Sun. Feb 5th, 2023
MINNEAPOLIS, MN - APRIL 28: Lydia Fulton, LPN, administers the MMR vaccine to a child at Children's Primary Care Clinic.
Enlarge / MINNEAPOLIS, MN – APRIL 28: Lydia Fulton, LPN, administers the MMR vaccine to a child at Children’s Primary Care Clinic.

Minnesota is experiencing the largest measles outbreak since the 1990s after a focused and intense effort by anti-vaccination groups there to spread the false belief that vaccines cause autism.

As of Thursday, health officials reported 41 confirmed cases, nearly all unvaccinated children from a Somali immigrant community in Hennepin County. The community has been targeted for years by anti-vaccination groups aided by Andrew Wakefield, a fraudulent former doctor.

In the early 2000s, Somalia’s large immigrant population had high vaccination rates. But in 2008, fears that their children were suffering from more autism swept through the community. Although research later concluded that autism rates were not unusually high in the community, anti-vaccination activists jumped on the panic. The activists held community meetings and invited Wakefield to visit frightened families. Vaccination coverage fell from 92 percent in 2004 to 42 percent in 2014.

Wakefield, a former British doctor now living in Texas, is considered the founder of the modern anti-vaccination movement. In 2010, around the time he visited the Somali community, he was stripped of his UK medical license for falsifying a 1998 study. The study fraudulently claimed that the measles, mumps and rubella (MMR) vaccine caused autism. Wakefield was paid to produce the study in support of a money-making legal scheme, which ultimately failed. The study was withdrawn and Wakefield was also found guilty of dozens of other counts of professional misconduct, including molesting autistic children.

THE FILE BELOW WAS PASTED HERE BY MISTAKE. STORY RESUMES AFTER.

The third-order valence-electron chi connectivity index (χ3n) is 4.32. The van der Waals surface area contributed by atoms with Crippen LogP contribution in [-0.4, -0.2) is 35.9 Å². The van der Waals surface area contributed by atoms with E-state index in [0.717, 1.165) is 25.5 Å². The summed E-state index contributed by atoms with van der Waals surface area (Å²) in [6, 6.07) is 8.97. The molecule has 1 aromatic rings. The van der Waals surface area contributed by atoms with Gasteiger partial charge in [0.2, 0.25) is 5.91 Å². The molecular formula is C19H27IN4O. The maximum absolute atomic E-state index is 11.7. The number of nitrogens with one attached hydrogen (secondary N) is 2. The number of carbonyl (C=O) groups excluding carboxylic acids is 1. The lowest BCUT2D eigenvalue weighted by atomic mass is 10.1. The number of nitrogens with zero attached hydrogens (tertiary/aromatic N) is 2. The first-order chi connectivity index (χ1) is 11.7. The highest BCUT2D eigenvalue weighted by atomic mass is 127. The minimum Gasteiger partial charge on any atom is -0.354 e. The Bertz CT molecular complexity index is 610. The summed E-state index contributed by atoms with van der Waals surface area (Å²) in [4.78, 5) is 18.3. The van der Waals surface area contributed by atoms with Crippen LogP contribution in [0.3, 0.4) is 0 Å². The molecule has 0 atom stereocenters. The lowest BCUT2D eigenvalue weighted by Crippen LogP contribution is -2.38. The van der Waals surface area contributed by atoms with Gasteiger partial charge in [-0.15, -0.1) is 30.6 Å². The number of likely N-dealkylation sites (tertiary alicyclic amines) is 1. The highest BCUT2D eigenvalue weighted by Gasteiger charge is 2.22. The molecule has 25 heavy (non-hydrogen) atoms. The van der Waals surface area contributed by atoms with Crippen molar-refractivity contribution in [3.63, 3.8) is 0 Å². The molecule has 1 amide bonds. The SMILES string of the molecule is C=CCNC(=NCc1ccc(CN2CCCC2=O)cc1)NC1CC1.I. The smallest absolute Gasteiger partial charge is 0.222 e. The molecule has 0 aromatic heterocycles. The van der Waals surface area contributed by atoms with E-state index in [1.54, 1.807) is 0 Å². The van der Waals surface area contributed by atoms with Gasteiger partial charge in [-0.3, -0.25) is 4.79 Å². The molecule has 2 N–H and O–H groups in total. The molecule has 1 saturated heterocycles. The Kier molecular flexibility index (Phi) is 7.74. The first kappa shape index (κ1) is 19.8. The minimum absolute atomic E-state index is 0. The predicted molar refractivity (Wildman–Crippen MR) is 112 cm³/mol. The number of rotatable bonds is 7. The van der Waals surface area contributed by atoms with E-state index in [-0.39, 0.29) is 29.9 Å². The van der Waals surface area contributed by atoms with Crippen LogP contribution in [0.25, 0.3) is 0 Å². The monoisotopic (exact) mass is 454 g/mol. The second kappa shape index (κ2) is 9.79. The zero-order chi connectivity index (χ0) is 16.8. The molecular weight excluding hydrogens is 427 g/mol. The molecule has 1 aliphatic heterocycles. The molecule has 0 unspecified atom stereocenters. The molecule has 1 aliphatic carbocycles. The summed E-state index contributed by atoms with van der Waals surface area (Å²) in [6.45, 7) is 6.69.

Despite the shocking misconduct and withdrawal, the damaging belief that life-saving vaccines cause autism lives on.

In a Sunday night presentation to the Somali community, anti-vaccine activist Mark Blaxill played off the threat of autism while glossing over the real risk of measles. The Washington Post reports. “When you hear people from the state public health department say there is no risk, that [vaccines] be safe, this is the kind of thing that should make you skeptical,” said Blaxill.

Community health experts watched in shock and horror. They were not allowed to attend some meetings.

“It’s remarkable to come in and talk to a population that is vulnerable and marginalized and doesn’t necessarily have the capacity to stand up for itself, and take advantage of it,” said Siman Nuurali, a Somali-American clinician coordinating the care of medical personnel. complex patients in children’s hospitals and clinics of Minnesota, the After. “It’s repulsive.”

Measles is a highly contagious viral infection that generally causes fever, cough, runny nose, and rash. About a third of cases develop complications, including diarrhea, blindness, inflammation of the brain and pneumonia. In rare cases, it can be fatal. The Centers for Disease Control and Prevention recommends that children receive a dose of MMR vaccine between 12 and 15 months, and then again between 4 and 6 years. The vaccine is very safe and effective, with two doses being 97 percent effective in preventing infection.

By akfire1

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